Need For Addressing Issues Brought About by Drought Affecting Nature and the Community
PHILIPSBURG, Sint Maarten — Tadzio Bervoets, the Manager of the Sint Maarten Nature Foundation, has expressed concern regarding the lack of awareness and urgency in addressing the drought situation which the island is currently facing. Sint Maarten, as with the rest of the Caribbean, is facing one of the worst droughts in years and, if rain does not fall soon, could be one of the worst droughts in decades.
“What we are experiencing is really quite serious in terms of how the dry weather will affect both the ecosystem of the island and our communities. Already in our neighboring islands we have seen livestock dying because of the dry weather and here on Sint Maarten we have also been seeing significant changes in how our wildlife and their habitat are responding to the weather. By the estimates of the Nature Foundation we have seen a drop of about 40 centimeters in certain sections of the Belair, Fresh and Great Salt Ponds. We have seen a reduction in the amount of birds, in particular species of ducks, which usually come to Sint Maarten to breed. We have hardly seen any since the beginning of the year.
We are of course also worried about there being a huge fish die-off again due to restricted water and the lowering of oxygen levels in the pond. And just as in Statia, we have been seeing animals dying due to a lack of freshwater, with particularly our birds being in trouble,” commented Bervoets.
Although seasonal fluctuations are normal, with certain times of year being dryer than others, the recent dry-spell is causing some concern; “When we look at climate models and events such as the current El-Nino Phase, which is when the Pacific experiences warmer water temperatures affecting global weather, we are worried about the coming months. Although some models forecast rain others are saying that we might be headed into a serious drought. We should seriously make this a priority that we need to pay good attention to in how this will affect our country.
In the next few months a team of researchers will be coming to the island to investigate the impact the weather will be having on the biodiversity of the flora and fauna of the island, including of the wetlands, so hopefully we will be able to get a bigger picture of what we are experiencing and what we can expect.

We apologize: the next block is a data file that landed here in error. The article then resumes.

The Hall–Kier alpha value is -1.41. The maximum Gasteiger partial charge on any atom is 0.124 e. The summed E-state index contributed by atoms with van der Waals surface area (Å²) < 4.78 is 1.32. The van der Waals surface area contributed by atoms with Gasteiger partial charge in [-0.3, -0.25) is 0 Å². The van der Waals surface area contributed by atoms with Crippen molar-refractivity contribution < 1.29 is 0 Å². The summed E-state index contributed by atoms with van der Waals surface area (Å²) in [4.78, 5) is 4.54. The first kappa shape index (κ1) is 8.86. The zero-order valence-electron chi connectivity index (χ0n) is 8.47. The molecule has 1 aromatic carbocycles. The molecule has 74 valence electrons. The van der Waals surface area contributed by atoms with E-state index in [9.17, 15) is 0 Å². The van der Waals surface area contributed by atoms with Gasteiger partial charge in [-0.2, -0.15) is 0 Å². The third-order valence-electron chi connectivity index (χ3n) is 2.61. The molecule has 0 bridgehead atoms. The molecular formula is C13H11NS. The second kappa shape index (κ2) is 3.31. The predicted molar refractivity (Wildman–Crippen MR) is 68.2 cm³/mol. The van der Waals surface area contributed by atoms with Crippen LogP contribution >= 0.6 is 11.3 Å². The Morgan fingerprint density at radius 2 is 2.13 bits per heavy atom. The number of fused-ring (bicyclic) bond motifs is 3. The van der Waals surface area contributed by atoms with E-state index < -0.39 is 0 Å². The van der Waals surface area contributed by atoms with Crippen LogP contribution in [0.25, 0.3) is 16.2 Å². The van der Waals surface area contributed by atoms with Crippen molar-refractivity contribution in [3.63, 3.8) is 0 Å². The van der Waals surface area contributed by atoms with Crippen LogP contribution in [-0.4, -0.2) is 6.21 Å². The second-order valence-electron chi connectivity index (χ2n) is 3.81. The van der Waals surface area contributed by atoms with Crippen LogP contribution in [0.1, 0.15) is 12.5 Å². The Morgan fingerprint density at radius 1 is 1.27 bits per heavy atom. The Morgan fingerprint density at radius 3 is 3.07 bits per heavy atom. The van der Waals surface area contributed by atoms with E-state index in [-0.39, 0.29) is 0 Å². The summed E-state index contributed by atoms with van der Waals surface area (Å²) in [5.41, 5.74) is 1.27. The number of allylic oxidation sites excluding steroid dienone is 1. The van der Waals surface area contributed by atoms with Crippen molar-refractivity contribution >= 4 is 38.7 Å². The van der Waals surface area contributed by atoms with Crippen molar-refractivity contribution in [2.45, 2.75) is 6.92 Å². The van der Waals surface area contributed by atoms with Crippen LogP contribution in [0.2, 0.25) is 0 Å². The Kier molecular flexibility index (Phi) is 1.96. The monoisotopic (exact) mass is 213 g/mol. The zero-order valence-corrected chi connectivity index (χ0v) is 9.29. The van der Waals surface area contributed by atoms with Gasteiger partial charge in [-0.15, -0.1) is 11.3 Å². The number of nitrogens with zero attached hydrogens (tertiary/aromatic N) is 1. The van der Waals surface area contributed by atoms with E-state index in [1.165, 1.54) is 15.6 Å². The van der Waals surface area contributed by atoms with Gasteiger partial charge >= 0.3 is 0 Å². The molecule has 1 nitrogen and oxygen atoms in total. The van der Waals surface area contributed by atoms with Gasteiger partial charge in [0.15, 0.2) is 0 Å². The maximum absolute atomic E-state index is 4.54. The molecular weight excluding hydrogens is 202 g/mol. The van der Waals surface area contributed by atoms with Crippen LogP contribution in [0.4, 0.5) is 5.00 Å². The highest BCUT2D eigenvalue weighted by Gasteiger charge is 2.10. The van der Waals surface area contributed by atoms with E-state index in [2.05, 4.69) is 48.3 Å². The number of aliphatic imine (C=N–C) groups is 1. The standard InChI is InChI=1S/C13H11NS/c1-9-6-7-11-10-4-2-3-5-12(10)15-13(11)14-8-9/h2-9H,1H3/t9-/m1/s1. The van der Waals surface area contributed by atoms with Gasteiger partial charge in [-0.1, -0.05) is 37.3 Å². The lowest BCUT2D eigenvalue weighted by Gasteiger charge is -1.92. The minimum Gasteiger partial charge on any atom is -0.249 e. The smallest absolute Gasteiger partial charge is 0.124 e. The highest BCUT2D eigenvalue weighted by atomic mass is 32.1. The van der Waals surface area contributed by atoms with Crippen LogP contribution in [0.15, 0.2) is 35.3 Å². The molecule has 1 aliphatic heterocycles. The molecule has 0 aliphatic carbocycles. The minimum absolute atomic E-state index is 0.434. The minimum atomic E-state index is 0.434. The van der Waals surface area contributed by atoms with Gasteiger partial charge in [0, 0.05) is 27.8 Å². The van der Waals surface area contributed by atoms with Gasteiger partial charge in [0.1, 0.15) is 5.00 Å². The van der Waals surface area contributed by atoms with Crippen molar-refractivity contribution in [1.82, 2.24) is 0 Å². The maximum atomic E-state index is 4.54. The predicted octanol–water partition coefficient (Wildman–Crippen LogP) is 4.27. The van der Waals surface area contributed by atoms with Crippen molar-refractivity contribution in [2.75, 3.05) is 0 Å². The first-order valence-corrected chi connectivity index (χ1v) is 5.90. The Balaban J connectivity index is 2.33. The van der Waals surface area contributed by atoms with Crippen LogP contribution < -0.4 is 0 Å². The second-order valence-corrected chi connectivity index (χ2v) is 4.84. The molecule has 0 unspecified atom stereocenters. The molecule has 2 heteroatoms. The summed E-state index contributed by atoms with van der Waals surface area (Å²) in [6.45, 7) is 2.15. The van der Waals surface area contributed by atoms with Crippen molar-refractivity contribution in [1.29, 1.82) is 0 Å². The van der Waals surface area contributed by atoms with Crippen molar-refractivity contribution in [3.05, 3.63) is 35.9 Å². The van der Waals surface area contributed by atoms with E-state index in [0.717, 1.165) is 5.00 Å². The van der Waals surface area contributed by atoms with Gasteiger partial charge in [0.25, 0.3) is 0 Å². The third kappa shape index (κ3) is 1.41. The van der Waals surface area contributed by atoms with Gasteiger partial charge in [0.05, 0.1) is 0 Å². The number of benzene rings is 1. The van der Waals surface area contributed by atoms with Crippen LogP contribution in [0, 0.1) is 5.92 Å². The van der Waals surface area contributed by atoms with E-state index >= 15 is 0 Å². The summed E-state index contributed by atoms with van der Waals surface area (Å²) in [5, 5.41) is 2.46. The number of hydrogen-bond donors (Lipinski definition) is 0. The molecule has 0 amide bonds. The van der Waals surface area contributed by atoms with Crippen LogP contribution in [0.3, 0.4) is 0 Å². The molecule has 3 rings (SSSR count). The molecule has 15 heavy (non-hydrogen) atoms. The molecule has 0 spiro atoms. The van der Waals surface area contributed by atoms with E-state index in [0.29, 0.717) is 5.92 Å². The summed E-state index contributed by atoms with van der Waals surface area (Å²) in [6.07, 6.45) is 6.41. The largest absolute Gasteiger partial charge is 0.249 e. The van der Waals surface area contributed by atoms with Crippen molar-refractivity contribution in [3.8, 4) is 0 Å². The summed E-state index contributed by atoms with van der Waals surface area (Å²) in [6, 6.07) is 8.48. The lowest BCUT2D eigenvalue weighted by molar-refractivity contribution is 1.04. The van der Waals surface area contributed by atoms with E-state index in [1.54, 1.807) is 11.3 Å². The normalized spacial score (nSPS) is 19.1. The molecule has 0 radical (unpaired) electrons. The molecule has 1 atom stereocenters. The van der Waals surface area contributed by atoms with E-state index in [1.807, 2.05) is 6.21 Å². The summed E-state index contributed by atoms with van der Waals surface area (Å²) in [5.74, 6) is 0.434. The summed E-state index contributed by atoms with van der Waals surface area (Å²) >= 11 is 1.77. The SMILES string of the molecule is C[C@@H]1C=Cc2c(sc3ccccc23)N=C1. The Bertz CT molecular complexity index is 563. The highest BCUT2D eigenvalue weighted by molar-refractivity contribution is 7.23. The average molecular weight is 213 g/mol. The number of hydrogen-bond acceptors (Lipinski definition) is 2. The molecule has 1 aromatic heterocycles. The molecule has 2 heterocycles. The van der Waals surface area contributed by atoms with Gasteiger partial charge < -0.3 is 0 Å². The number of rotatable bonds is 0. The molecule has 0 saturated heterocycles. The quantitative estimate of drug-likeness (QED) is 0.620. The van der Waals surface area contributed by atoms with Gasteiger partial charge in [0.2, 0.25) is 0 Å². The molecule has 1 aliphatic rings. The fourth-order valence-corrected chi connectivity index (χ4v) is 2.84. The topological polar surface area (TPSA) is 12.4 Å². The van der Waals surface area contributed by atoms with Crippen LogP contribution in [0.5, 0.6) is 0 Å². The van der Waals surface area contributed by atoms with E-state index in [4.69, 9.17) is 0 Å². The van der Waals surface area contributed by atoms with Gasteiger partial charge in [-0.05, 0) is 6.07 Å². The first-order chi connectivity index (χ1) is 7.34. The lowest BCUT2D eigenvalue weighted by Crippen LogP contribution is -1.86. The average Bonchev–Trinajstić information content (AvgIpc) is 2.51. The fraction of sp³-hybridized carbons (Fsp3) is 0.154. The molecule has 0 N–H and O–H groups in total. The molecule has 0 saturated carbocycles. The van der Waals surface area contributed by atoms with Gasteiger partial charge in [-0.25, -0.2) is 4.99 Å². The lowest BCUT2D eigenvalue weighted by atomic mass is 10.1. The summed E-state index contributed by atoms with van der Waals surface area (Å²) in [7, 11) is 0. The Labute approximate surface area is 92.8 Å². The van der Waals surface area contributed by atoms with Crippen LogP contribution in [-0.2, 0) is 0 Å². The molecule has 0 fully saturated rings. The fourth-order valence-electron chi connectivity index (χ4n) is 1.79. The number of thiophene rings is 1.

“We are also worried about our coral reefs both inside and outside of the Marine Park: the last time we had a drought of this severity was in 2005 and 2010, both years which saw significant damage to our corals because of high temperatures. Coral are very sensitive to heat and long-term high temperatures will cause them to die,” commented Bervoets.
The drought also affects the community, with increased demand from water consumers having the potential to result in higher utility bills and water shortages within the community; “already many cisterns are bone dry and have been for some time now. Some water delivery companies are having a hard time keeping up with demand and increased water consumption may have the potential to result in an increase in water utility bills. I think our decision-makers should really look at the examples set by our neighbors and consider issuing rationing both to residents and businesses.
We also need to manage the levels of our wetlands to prevent issues from happening which could alter the water quality quite significantly. Governments from across the Caribbean, from Cuba to Puerto Rico, from the British Virgin Islands to St. Lucia have been making this a priority because of the potential this drought has from effecting us negatively for months to come. And not only that, weather experts are forecasting that this event might just be the beginning of long periods of droughts in the coming years.
The effects of Global Warming and Climate Change are now starting to affect us quite tangibly here on Sint Maarten,’ concluded Bervoets